the most candy filled stores in the US are pharmacies...
    good way to make sure the rats come back for more candy and meds...
  21. Yang Tjew
    On the upside is the exexcise derived from walking the labyrinth. Interesting store name: Grab (a candy or two) 'n Go (walk, walk, keep on going).
  22. greensleeves
    Yes, this is now the standard check-out arrangement in the USA for major stores: Safeway, Giant, Whole Foods, etc.
  23. Zed
    Unfortunately, Australia is following this trend. I am very strong with my kids and now they don't bother asking anymore. I have been sugar free for a year and my kids know my answer. It is very funny since they usually answer their own question.
  24. Ann
    As Nadine said Target is the main culprit with this in Australia. Although Office Works (stationary shop ?) is starting to do the same thing. Thumbs up to Woolworths (in my suburb) though - they even have confectionary free checkouts for the Mum with the 2-year-olds. Like Zed my older children also know that Mum does not buy sugary stuff. .
  25. Tracy
    I live in Cape Town and most shops have this layout. I have two small children. I call this the aisle of death!
    Reply: #26
  26. nostents4me!
    When our kids got around 7 we added up what extra we spent on them excluding food, clothes and "base expenditures". The rest was given to them and they were advised to manage the weekly funds as they saw fit. After a few weeks of initial pitfalls with nothing for the rest of the week they would think very hard before ANYthing at all was bought, with sweets then around lowest priority. One fatality was our sons riding. He advised that he was going to spend it on other things! But all worked out ok; he mainly bought new bits and pieces to his mountain bike. Before they are old enough for something like above I agree, it can be an "aisle of death".
    Yet if they are fed less fast carbs like breakfast cereals and sustaining foods - lower carb foods - easy-triggered sugar cravings can be reduced and easier contained.
    Would LCHF kids be immune to these aisles? I doubt it but is there a marked difference?
  27. Many store chains worldwide use this "S bend" system in order to allow customers to pay for their purchases and exit the shop in an orderly fashion.
    Electronic signs direct customers first in the queue to the next available cashier. Many larger supermarkets and pharmacies have as many as 50 till points. In South Africa, Dis-Chem, Makro and Woolworths come to mind!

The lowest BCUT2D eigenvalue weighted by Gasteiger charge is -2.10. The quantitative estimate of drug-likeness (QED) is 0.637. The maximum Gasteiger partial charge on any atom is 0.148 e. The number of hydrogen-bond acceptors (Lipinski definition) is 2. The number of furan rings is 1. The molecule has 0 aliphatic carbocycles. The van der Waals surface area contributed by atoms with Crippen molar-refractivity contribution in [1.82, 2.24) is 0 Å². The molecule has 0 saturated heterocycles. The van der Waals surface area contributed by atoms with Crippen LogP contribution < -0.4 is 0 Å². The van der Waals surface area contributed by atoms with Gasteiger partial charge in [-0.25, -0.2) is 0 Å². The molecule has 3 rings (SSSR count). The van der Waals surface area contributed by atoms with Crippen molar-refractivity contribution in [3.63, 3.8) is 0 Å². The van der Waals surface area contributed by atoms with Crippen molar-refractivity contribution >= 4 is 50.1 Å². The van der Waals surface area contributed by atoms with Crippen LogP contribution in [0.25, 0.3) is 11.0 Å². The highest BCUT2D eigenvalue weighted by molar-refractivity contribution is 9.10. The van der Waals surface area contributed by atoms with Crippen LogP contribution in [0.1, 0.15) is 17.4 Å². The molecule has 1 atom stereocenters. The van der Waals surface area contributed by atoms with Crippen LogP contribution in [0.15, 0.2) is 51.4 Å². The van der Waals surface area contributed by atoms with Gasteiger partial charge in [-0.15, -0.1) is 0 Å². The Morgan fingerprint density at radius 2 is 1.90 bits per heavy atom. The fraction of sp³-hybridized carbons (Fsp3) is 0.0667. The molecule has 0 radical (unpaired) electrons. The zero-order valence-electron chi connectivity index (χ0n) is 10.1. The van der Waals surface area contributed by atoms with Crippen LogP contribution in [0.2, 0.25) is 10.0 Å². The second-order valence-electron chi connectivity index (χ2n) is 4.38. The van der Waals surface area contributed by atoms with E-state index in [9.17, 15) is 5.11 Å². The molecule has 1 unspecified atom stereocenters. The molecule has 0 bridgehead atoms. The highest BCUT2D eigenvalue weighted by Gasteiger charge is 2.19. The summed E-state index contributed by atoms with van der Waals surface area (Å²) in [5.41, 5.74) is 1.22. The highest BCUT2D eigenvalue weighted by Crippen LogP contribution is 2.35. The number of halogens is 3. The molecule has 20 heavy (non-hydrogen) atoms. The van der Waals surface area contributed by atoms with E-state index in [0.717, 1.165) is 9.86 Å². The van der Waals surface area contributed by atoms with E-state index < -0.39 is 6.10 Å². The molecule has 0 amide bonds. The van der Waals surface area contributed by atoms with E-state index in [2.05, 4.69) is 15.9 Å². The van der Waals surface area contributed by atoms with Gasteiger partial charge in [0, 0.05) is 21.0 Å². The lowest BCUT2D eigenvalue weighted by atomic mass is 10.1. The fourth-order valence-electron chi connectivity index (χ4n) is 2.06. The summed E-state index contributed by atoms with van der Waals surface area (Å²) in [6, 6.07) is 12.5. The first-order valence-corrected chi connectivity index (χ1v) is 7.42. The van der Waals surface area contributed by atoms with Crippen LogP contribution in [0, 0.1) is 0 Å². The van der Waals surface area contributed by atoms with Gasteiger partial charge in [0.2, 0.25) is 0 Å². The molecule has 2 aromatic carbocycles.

Of course, their profits are boosted hugely (and our health undermined) by the fact that said "S bends" are packed with all sorts of 'evil temptations' !!! :-(
  28. Susan
    Not yet in New Zealand, well not where I live anyway, long may we still have the option of confectionary free checkouts - most supermarkets have at least one of these, often labelled as such, and we don't have this issue in our non 'food' stores yet either
  29. LBak
    gharkness, I was going to write about the very same retailer, and then saw your comment. I know that this retailer is Texas based, but we have plenty of their stores in my state, as well. The long check out is filled with sweets, sweets and more sweets, along with inexpensive, "last minute" electronics devices. Sometimes you can spend a while walking that line, so I imagine that a lot of sweets get sold to folks waiting to check out.
  30. 2 comments removed
  31. cant imagine if i'd be there with my child
  32. Sheryah
    I've been caught by this a few times. You go to the shop and only focus on the healthy stuff. They know you would not buy sweets, so they put it in the "death-line" while you are waiting you have to look at the sweets and now suddenly you start thinking about it. And when it's your turn the chocolate bar is on your till slip. You didn't even want it... and THAT is exactly why they do it, so that you will buy something you didn't want.